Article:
Khruangbin Hurls Cows and Curates Vibes at Stubb's
Night two of sold-out run soothes millennial anxiety disorder
By Christina Garcia,
11:45AM, Fri. Sep. 17, 2021
Having a cow is on the rise, and Khruangbin dumped dozens of the little inflatable bovines over their crowd on Thursday night.
Less a comment on losing one’s shit than, probably, a reference to the moo-ing, gentle, if intensely-flatulent friends roaming around the soulful trio’s Texan barn recording space, the small cows were hurled like footballs from the stage-left staircase as the band played “Time (You and I)” to a crowd of gingerly grooving, unmasked en-masse, but vaccinated or recently covid-negative fans.
Though Houston-born, Khruangbin enjoyed home-turf love throughout the second show of a sold-out four-night run at Stubb’s, draping their groovy, bluesy, jazzy, funky, jam-bandy blend of influences from around the globe on an audience law-bound and reflexively primed to answer guitarist Marc Speer when he sang “the stars at night are big and bright.” Deep in the heart of Austin, the swaying throng was putty for medley’s of Sister Nancy’s “Bam Bam” and Chaka Demus & Pliers “Murder She Wrote,” then later Ohio Player’s “Rollercoaster of Love.” Known for melding Iranian, Thai, and Afghani influences together in a tapestry rich in surf rock and dub tones – “Spotify-core” – said one fan, bassist Laura Lee and Speer did their best alien impressions, playing with composure and extra-terrestrial (or at least vaguely Egyptian) hair as drummer Donald Johnson Jr. kept time from beneath a poncho.
In high spirits and encouraging the crowd to introduce themselves to neighbors under bright lights so that Speer could declare “I can see you,” after prompting the interactions, Khruangbin funked out plenty of their 2020 album, Mordechai, from the affirming “Evan Finds the Third Room” to the surreal, Spanish-language “Pelota,” among their hourlong set of unrelentingly relaxing vibe curation. Khruangbin for millennial anxiety disorder?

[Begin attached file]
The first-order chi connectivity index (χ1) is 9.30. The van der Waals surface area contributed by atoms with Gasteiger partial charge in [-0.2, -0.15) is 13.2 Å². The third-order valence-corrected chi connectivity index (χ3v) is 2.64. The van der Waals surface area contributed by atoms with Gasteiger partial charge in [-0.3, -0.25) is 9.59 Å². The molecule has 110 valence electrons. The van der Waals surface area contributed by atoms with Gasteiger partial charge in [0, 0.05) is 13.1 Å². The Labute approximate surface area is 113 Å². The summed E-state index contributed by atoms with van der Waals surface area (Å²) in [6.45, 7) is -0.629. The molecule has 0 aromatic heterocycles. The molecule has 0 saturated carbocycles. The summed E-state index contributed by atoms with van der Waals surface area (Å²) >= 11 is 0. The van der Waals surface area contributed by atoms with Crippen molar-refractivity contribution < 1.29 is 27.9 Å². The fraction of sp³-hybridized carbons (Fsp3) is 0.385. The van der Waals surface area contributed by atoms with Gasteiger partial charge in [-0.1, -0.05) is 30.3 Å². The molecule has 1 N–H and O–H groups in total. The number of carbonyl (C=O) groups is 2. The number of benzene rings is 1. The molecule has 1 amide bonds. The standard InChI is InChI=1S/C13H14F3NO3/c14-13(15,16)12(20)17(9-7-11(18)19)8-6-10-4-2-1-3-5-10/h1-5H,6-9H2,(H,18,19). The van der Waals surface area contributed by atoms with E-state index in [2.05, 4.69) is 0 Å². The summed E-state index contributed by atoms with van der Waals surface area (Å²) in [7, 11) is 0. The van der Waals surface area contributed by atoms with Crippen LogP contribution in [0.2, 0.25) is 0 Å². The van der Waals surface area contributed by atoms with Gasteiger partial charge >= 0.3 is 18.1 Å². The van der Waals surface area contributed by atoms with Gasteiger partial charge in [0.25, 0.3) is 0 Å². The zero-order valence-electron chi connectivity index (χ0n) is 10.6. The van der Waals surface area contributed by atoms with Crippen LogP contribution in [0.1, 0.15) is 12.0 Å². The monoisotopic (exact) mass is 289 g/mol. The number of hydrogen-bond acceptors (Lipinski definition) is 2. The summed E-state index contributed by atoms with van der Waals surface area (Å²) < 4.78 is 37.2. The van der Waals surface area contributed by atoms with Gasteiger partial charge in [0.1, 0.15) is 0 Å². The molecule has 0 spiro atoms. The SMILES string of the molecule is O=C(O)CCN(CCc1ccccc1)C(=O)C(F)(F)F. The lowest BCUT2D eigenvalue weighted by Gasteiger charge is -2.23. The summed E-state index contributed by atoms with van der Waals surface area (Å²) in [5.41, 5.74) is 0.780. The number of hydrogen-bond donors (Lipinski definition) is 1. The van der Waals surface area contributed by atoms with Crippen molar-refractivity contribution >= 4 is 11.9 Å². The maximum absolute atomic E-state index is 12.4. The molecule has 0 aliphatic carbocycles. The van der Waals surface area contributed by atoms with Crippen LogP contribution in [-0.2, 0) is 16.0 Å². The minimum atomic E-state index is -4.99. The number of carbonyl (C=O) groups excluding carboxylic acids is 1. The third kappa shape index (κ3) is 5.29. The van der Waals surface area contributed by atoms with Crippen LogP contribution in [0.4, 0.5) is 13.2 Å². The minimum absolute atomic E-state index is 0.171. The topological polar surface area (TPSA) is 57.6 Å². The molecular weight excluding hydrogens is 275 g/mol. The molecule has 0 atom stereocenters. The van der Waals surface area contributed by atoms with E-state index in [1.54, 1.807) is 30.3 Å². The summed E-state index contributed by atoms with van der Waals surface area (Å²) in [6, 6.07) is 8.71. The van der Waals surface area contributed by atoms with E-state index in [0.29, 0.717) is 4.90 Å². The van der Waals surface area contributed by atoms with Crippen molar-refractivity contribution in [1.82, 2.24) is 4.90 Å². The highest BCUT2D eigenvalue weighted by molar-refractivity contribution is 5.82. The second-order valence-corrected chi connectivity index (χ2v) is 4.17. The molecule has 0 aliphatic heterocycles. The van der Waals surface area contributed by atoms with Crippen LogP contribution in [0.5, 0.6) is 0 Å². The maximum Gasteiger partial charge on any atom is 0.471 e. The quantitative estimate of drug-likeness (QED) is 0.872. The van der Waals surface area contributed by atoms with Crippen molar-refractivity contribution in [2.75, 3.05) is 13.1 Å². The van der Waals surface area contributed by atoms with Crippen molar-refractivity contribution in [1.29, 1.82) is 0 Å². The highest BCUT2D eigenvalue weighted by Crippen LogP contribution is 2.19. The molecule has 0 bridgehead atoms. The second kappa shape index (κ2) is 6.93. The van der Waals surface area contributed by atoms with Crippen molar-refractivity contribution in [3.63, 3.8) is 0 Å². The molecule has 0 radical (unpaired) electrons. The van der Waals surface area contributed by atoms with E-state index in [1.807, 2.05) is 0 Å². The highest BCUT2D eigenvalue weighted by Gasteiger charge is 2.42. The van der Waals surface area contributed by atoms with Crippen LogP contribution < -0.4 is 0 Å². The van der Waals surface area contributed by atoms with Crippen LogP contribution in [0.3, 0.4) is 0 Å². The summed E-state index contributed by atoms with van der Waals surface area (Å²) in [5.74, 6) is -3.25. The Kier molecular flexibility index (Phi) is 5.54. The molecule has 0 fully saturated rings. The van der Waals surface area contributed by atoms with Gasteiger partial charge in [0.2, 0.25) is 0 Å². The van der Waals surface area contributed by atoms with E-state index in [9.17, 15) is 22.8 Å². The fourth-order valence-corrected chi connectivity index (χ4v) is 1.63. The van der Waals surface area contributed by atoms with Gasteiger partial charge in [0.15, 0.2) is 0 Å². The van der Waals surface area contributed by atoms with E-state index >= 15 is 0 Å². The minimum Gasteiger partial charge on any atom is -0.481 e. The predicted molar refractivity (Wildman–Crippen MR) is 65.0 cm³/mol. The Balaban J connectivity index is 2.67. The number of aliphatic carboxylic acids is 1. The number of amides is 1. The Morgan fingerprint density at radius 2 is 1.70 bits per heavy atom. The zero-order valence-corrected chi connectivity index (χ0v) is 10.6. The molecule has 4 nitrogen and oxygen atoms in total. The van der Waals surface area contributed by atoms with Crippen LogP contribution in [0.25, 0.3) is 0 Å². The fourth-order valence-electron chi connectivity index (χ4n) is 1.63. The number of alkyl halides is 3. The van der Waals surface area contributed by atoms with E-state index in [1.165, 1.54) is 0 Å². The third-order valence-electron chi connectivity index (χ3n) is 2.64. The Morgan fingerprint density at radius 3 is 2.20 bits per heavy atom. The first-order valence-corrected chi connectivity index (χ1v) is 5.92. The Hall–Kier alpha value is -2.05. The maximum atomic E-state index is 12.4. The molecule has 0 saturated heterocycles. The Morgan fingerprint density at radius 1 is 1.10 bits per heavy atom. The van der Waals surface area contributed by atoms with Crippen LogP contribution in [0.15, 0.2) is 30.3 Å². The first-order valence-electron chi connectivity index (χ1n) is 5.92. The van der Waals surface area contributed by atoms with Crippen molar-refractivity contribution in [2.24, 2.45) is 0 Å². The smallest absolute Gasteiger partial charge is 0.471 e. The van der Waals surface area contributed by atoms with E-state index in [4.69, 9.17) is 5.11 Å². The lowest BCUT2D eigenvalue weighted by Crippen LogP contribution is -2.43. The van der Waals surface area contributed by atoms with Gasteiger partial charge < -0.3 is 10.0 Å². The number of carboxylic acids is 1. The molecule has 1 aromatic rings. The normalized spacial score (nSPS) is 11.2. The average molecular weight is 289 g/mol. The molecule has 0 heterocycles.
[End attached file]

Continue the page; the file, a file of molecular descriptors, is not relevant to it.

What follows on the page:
As for the openers, missing Thursday night’s band, Ruben Moreno and the Zydeco Re-Evolution, was a mistake, but not for many. That dirt and gravel lawn was already more than half full by 8pm when treated to a passionate washboard assault from Alex Harris McDonald. The man worked his frottoir, a ribbed, metal board hanging from his shoulders, like a gleeful worshipper taken by the holy spirit. McDonald was a leaf in a hurricane sustained by the scraping attack he himself inflicted on his own metallic vest, rippling and scratching like a man possessed. Houston’s Chicano Creole accordion player and singer, Ruben Moreno, led an hour of this French-Caribbean ruckus of a five-man band to kick the whole evening off, a fine start to a night of music inspired by cultures far from our own.